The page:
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The benefits of lysates vs live probiotic cultures in skincare

Probiotics

Numerous skincare brands incorporate lysates in their formulas. However, few brands are able to harness live and active bacteria in addition to the lysates. Neither is an easy task when it comes to formulation however, we can all acknowledge and appreciate the difficulty in working with live probiotics. So, what are the benefits and is this extra challenge worth the effort?

There are numerous opinions but the question remains: what are the differences in using lysates vs live and active probiotic cultures when it comes to skin treatment products that are driven by the results? Although there is so much more for us to learn about the human microbiome, the ability of the cosmetics industry to move ahead faster than pharmaceutical companies will offer great insight into public acceptance of live therapeutics and what conventions are formed from product branding to how many current restraints on these products need to be overcome before widespread use is seen.

Maya Ivanjesku, CSO at LaFlore Probiotic Skincare and Dakota Biotech presented recently about her assessment of this question and how her product development was influenced by her personal findings to that question.

Firstly there were questions over whether regulatory bodies will take a position on lysate based products and whether they will be able to call themselves ‘probiotic’ in the future. This remains unclear and while nobody has a crystal ball, the question is definitely being asked. This could become a threat to lysate based products in the future.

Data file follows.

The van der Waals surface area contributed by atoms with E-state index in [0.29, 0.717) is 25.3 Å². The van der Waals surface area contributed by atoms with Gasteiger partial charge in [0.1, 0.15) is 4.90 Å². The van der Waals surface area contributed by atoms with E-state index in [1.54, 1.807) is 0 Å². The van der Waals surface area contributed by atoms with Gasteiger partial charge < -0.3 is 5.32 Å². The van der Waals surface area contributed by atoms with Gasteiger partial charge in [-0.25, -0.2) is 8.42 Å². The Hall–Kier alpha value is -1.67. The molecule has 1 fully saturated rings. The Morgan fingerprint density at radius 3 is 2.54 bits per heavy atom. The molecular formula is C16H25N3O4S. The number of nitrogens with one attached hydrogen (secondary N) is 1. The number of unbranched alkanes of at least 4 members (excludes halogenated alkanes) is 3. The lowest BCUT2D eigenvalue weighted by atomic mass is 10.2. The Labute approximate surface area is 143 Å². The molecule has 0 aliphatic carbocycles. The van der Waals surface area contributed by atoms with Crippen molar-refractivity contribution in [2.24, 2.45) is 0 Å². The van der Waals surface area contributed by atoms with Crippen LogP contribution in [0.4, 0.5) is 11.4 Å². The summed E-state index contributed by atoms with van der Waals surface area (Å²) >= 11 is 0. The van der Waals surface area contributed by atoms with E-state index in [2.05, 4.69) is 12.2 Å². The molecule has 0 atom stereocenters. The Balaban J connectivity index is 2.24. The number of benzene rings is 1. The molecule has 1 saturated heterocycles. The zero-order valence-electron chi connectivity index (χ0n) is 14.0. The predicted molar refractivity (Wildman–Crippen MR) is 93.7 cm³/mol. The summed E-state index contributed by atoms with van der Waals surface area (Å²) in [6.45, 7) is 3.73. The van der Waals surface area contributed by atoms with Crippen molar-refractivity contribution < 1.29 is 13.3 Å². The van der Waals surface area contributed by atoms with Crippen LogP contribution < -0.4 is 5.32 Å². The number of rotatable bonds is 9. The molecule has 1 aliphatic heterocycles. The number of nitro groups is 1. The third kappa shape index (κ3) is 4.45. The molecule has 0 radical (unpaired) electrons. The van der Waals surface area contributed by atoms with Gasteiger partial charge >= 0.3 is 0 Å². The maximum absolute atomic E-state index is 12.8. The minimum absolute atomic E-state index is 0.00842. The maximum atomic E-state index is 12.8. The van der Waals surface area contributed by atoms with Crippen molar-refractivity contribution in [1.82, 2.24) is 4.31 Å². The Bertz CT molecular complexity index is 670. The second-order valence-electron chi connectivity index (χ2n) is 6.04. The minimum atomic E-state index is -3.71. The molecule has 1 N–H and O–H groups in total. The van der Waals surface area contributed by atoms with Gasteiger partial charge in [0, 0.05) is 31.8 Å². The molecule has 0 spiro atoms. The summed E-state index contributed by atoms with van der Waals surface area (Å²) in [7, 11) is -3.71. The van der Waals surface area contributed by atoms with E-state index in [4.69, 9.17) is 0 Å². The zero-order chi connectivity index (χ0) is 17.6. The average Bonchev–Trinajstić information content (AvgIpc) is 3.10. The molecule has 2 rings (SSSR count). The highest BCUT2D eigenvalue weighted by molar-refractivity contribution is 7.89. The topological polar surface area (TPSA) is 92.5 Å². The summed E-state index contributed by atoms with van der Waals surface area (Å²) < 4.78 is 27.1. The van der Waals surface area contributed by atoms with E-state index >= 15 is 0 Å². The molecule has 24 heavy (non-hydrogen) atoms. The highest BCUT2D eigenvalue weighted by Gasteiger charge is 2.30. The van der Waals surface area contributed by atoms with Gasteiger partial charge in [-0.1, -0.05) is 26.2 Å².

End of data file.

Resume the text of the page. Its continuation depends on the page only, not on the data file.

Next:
Although the affect of lysate application can be studied and measured, Maya takes the view that the full life cycle of a live probiotic offers more potential efficacy. Probiotic bacteria produce immune building metabolites (what she referred to as ‘postbiotics’) throughout their life and once expired, become lysates as well.

In the presentation, she provides an overview of many common metabolites or “postbiotics” such as AMP, Fatty acids, Vitamin B & K, amino acids, CAZymes. The fact that dead bacteria become lysates means you still get any effects the lysate product would give eventually, whilst also benefiting from the regulatory affects (on pathobiome, inflammation etc) of many of the chosen bacteria.

Obviously there are many challenges to the use of live probiotics, especially when discussing a cosmetic, as opposed to a therapeutic product. Although the burden of proof and regulatory process may be less for cosmetics, these early to market companies still have to deal with:

  1. Consumer education
  2. Viability testing
  3. The need for refrigeration
  4. Stabilization

However Maya believes that with challenge comes opportunity. Her company have developed a patent-able method of stabilization, which slows the metabolic activity of the bacteria in their formulation, increasing their shelf life.  So once some of the issues are addressed, you create a much more unique product.

As a new product section to the industry, only time will tell how the market accepts the constraints of live products and how the regulator will view these over time.  However it will be a fascinating journey to watch and learn from.

 

View the full presentation here

 

The next event in the series is the Skin Microbiome & Cosmeceuticals Congress: USA in San Diego on October 29th – 30th. Check out the agenda here.

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